The Development of “Who You Are”

As a Master’s in Devel­op­ment Prac­tice can­di­date at Emory Uni­ver­si­ty, I am always inves­ti­gat­ing the ‘devel­op­ment’ of gen­der empow­er­ment, hous­ing, dis­as­ter response, envi­ron­men­tal sus­tain­abil­i­ty, among oth­er top­ics. A com­mon mis­take made in devel­op­ment, specif­i­cal­ly inter­na­tion­al devel­op­ment, is that a good idea or method of imple­men­ta­tion is assumed to work in every con­text and in all com­mu­ni­ties. As a gay South Asian male, I want to under­stand devel­op­ment issues in the con­text of the LGBTQ com­mu­ni­ty. Is the LGBTQ com­mu­ni­ty mak­ing the mis­take of using a uni­ver­sal method approach in under­stand­ing who we are?

“Com­ing out” came up in many con­ver­sa­tions dur­ing my expe­ri­ence with SAALT’s 2014–2015 Young Lead­ers Insti­tute (YLI), which focused on LGBTQ issues. Some stu­dents were “out,” some were in the process, some had not even thought about it, and some don’t plan on “com­ing out”. At dif­fer­ent times in their lives, peo­ple explore com­ing out aIMG_0088nd its impacts in dif­fer­ent ways. At eight years old, I came out to my mom after watch­ing a tele­vi­sion episode of Gen­er­al Hos­pi­tal when one of the char­ac­ters came out to his mom after acknowl­edg­ing his homo­sex­u­al­i­ty. I told my mom, “Hey Maa, the son is gay just like me!” My mom chuck­led, as she knew I loved relat­ing tele­vi­sion shows to my own real­i­ty. I chuck­led as well, but some­where in me I knew I was gay just like the son in the soap opera. My first kiss was with a boy just like his was. I would get ner­vous around my guy crush just like he did. And I want­ed to tell my mom that I am gay just like he did. At that time, how­ev­er, it seemed like it was not the right time for me to come out to my mom. Maybe because her chuck­le meant that she wasn’t ready. Maybe because she told me that I was too young to know if I was gay. Maybe because I was scared of los­ing my fam­i­ly and com­mu­ni­ty even though I grew up know­ing oth­er LGBTQ South Asians who were always so kind and wel­com­ing. Maybe, just maybe, I was scared think­ing back to a par­ty where I over­heard some Indi­an aun­ties and uncles hav­ing a con­ver­sa­tion about the LGBTQ com­mu­ni­ty say­ing, “They do dis­gust­ing stuff, very dis­gust­ing.” Then, an uncle point­ed his fin­ger at me say­ing, “Stay away from them, Sumon, stay away from them.” How could I stay away from them when I was just like them?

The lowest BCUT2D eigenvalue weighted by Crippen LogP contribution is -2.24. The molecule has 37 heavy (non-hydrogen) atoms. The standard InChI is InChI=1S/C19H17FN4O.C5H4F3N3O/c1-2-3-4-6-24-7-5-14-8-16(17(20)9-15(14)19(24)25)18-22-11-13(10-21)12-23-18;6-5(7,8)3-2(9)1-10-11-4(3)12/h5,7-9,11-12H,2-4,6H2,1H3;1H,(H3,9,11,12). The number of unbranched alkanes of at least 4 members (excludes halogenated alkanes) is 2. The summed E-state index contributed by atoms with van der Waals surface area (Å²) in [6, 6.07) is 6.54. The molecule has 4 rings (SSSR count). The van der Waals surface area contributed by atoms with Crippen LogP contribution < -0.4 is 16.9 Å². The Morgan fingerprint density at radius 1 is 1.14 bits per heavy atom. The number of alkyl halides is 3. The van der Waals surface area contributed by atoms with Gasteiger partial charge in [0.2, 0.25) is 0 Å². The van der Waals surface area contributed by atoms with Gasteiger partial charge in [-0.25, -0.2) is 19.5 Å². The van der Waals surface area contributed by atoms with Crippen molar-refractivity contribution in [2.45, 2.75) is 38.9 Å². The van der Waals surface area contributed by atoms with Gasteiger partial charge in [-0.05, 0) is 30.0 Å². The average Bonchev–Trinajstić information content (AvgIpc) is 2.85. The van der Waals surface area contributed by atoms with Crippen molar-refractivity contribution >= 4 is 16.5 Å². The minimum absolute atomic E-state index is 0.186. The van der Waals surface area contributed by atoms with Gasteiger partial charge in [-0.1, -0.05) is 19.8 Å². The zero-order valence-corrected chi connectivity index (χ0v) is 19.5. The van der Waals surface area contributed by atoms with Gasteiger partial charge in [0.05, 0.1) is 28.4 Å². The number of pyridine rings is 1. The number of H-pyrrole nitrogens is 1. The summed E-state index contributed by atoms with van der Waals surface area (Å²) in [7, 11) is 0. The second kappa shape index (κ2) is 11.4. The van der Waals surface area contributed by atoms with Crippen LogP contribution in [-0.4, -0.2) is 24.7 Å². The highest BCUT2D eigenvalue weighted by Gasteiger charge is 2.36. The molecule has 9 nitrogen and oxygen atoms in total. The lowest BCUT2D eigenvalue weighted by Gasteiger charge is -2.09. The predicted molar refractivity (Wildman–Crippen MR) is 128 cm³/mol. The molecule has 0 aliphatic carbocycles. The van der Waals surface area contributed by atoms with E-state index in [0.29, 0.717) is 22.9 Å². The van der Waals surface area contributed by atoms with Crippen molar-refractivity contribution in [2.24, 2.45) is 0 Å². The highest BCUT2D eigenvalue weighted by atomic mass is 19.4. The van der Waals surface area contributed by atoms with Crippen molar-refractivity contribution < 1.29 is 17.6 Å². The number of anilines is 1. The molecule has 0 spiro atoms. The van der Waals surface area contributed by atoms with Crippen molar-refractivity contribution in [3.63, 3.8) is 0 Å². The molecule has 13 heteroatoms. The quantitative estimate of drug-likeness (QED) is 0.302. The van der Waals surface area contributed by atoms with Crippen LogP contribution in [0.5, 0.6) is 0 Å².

It wasn’t until 14 years lat­er that I felt it was right for me to tell my mom I am gay by sim­ply say­ing, “Maa, I have been attract­ed to Ricky Mar­tin since his debut of Livin’ La Vida Loca.” At that moment, I knew it was right for me to tell my mom about a part of me that I want­ed her to know about and under­stand. Iron­i­cal­ly, this was around the same time Ricky came out pub­licly as a gay. Over­all, I am hap­py with my deci­sion to come out as it allowed me to under­stand a part of my iden­ti­ty and embrace the oth­er iden­ti­ties and real­i­ties of my life.

IMG_0041Through­out YLI, I heard many sto­ries of what it means to be part of the LGBTQ com­mu­ni­ty. Each young leader that I met fol­lowed their own way of express­ing who they are, even though they all had their doubts and ques­tions when iden­ti­fy­ing them­selves as we all do. They all had a time, or times, in their devel­op­ment where they dis­cov­ered that there is no one true def­i­n­i­tion of what it means to be LGBTQ.

From YLI’s phe­nom­e­nal stu­dents, I learned that I am tru­ly liv­ing who I am when I embrace the mul­ti­ple iden­ti­ties that make me who I am. I live life as a gay male, a South Asian, a grad­u­ate stu­dent, a Hin­du, a son, an nephew, a sib­ling, a friend, a vol­un­teer, and so much more. My roles and who I am devel­op by many fac­tors in life and the respon­si­bil­i­ties I take on. See­ing myself through the lens of only one iden­ti­ty pre­vents me from hon­or­ing my full self and from expe­ri­enc­ing all of my qual­i­ties and strengths. When I see the inter­sec­tions with­in my life, I live my real­i­ty and I allow myself to ful­ly expe­ri­ence life’s jour­ney. I have learned that sex­u­al orientation—and explor­ing the role of “com­ing out” in my life—are impor­tant parts in the devel­op­ment of who I am, but this is not the only deter­mi­nant.

I thank SAALT, the 2014 YLI stu­dents, Trikone Atlanta, Rak­sha, Inc., my aunt, fam­i­ly, and friends for help­ing me to under­stand that the devel­op­ment of “who you are” is not one path, but many paths that lead to this moment and the many more that lie ahead.

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Sumon Ray
Young Lead­ers Insti­tute Fel­low, 2014